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both sides must be ended, that the relations in which we stood towards one another must be altered in some settled manner for the future, and that it rested with me, in the first instance, to recognise the necessity for a change.

The more I thought of our position, the harder the attempt to alter it appeared, while the domestic conditions on which we three had been living together since the winter remained undisturbed. I cannot account for the capricious state of mind in which this feeling originated, but the idea nevertheless possessed me that some previous change of place and circumstances, some sudden break in the quiet monotony of our lives, so managed as to vary the home aspect under which we had been accustomed to see each other, might prepare the way for me to speak, and might make it easier and less embarrassing for Laura and Marian to hear.

With this purpose in view, I said, one morning, that I thought we had all earned a little holiday and a change of scene. After some consideration, it was decided that we should go for a fortnight to the sea-side.

On the next day we left Fulham for a quiet town on the south coast. At that early season of the year we were the only visitors in the place. The cliffs, the beach, and the walks inland were all in the solitary condition which was most welcome to us. The air was mild—the prospects over hill and wood and down were beautifully varied by the shifting April light and shade, and the restless sea leapt under our windows, as if it felt, like the land, the glow and freshness of spring.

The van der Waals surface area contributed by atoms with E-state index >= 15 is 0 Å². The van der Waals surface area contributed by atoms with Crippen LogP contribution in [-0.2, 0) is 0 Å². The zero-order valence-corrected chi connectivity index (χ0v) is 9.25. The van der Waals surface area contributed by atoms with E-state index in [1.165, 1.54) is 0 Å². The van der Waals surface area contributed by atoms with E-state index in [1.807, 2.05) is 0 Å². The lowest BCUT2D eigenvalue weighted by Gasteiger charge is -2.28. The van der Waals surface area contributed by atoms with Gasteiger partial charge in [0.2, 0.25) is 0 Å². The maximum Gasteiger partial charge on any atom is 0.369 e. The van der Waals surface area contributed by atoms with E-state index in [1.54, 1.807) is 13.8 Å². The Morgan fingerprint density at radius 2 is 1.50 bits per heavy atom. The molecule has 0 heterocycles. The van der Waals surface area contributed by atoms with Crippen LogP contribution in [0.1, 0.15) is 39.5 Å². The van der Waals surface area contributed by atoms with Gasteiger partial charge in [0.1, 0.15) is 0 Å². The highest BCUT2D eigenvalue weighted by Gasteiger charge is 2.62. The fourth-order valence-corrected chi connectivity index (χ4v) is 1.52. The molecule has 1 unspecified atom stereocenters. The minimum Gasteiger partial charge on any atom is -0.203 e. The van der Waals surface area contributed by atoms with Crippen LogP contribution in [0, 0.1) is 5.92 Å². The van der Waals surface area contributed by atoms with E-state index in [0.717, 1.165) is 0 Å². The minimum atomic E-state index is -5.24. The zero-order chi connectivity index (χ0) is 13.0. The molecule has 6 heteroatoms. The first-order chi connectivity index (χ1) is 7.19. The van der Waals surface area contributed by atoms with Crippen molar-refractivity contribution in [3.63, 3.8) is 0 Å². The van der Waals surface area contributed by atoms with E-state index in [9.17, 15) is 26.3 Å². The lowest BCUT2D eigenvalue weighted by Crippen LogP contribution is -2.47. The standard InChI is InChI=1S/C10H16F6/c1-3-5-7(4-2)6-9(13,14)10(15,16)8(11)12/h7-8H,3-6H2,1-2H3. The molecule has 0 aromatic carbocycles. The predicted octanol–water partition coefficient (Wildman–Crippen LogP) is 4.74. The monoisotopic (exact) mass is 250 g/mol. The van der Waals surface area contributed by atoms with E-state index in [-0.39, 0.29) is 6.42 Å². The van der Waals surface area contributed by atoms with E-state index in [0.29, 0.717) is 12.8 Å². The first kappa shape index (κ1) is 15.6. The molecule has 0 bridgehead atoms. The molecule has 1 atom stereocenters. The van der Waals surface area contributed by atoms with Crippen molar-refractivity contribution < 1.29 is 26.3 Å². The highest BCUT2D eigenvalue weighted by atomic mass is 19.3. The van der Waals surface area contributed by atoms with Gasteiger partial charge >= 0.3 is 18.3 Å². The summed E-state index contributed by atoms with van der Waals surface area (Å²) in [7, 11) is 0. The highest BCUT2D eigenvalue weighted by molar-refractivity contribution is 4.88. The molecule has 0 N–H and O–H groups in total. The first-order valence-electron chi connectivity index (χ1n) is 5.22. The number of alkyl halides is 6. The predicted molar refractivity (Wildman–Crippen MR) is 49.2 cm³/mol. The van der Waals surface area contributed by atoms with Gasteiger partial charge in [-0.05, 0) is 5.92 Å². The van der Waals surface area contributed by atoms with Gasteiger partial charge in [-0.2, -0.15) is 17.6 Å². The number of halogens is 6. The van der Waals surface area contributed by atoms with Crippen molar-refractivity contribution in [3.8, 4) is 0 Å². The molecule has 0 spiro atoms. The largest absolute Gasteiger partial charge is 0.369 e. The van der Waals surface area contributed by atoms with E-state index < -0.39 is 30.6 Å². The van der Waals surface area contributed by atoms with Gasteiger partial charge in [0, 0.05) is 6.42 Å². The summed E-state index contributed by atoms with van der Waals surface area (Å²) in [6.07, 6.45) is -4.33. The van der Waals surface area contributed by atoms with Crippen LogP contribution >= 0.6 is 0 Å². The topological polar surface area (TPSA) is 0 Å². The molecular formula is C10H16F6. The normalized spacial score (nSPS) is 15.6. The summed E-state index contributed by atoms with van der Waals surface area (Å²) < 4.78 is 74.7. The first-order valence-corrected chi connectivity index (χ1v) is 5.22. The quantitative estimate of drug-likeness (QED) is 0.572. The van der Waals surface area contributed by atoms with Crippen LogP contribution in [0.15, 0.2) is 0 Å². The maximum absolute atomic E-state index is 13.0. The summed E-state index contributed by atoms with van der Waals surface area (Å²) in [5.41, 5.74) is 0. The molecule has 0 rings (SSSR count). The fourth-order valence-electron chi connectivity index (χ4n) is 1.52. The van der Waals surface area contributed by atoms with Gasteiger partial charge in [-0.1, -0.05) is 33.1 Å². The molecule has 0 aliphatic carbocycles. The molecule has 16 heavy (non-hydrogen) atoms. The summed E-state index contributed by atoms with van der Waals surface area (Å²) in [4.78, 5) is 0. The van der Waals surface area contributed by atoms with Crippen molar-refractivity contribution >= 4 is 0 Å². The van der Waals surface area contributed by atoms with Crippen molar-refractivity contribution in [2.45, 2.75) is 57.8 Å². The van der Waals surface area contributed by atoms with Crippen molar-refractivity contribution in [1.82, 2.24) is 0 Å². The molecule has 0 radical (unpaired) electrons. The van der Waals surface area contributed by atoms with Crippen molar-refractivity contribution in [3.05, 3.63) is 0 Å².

I owed it to Marian to consult her before I spoke to Laura, and to be guided afterwards by her advice.

On the third day from our arrival I found a fit opportunity of speaking to her alone. The moment we looked at one another, her quick instinct detected the thought in my mind before I could give it expression. With her customary energy and directness she spoke at once, and spoke first.

"You are thinking of that subject which was mentioned between us on the evening of your return from Hampshire," she said. "I have been expecting you to allude to it for some time past. There must be a change in our little household, Walter, we cannot go on much longer as we are now. I see it as plainly as you do—as plainly as Laura sees it, though she says nothing. How strangely the old times in Cumberland seem to have come back! You and I are together again, and the one subject of interest between us is Laura once more. I could almost fancy that this room is the summer-